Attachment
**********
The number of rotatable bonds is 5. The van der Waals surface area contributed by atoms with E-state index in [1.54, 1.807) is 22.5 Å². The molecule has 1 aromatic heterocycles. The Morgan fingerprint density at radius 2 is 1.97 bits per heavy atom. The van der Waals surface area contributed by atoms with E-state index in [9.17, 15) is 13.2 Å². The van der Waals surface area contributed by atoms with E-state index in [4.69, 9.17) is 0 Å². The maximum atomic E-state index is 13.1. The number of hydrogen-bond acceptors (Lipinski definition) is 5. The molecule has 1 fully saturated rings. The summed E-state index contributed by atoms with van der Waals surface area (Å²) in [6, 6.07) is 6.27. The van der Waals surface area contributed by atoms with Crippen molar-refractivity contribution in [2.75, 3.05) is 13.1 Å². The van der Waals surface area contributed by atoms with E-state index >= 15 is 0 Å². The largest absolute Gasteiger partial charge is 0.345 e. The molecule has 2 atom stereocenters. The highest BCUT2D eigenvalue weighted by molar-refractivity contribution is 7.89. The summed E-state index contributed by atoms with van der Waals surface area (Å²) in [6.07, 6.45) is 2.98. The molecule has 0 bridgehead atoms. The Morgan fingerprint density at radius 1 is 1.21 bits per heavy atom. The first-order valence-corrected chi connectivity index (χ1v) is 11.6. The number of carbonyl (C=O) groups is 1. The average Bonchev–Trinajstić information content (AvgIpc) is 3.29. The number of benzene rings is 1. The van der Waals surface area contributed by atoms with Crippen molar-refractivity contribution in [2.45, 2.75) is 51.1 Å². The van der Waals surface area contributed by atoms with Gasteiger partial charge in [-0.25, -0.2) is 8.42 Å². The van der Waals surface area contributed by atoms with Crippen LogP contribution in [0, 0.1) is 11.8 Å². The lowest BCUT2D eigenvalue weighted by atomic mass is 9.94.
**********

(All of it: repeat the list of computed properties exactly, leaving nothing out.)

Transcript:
The number of rotatable bonds is 5. The van der Waals surface area contributed by atoms with E-state index in [1.54, 1.807) is 22.5 Å². The molecule has 1 aromatic heterocycles. The Morgan fingerprint density at radius 2 is 1.97 bits per heavy atom. The van der Waals surface area contributed by atoms with E-state index in [9.17, 15) is 13.2 Å². The van der Waals surface area contributed by atoms with E-state index in [4.69, 9.17) is 0 Å². The maximum atomic E-state index is 13.1. The number of hydrogen-bond acceptors (Lipinski definition) is 5. The molecule has 1 fully saturated rings. The summed E-state index contributed by atoms with van der Waals surface area (Å²) in [6, 6.07) is 6.27. The van der Waals surface area contributed by atoms with Crippen molar-refractivity contribution in [2.75, 3.05) is 13.1 Å². The van der Waals surface area contributed by atoms with E-state index >= 15 is 0 Å². The largest absolute Gasteiger partial charge is 0.345 e. The molecule has 2 atom stereocenters. The highest BCUT2D eigenvalue weighted by molar-refractivity contribution is 7.89. The summed E-state index contributed by atoms with van der Waals surface area (Å²) in [6.07, 6.45) is 2.98. The molecule has 0 bridgehead atoms. The Morgan fingerprint density at radius 1 is 1.21 bits per heavy atom. The first-order valence-corrected chi connectivity index (χ1v) is 11.6. The number of carbonyl (C=O) groups is 1. The average Bonchev–Trinajstić information content (AvgIpc) is 3.29. The number of benzene rings is 1. The van der Waals surface area contributed by atoms with Crippen molar-refractivity contribution in [2.45, 2.75) is 51.1 Å². The van der Waals surface area contributed by atoms with Gasteiger partial charge in [-0.25, -0.2) is 8.42 Å². The van der Waals surface area contributed by atoms with Crippen LogP contribution in [0, 0.1) is 11.8 Å². The lowest BCUT2D eigenvalue weighted by atomic mass is 9.94.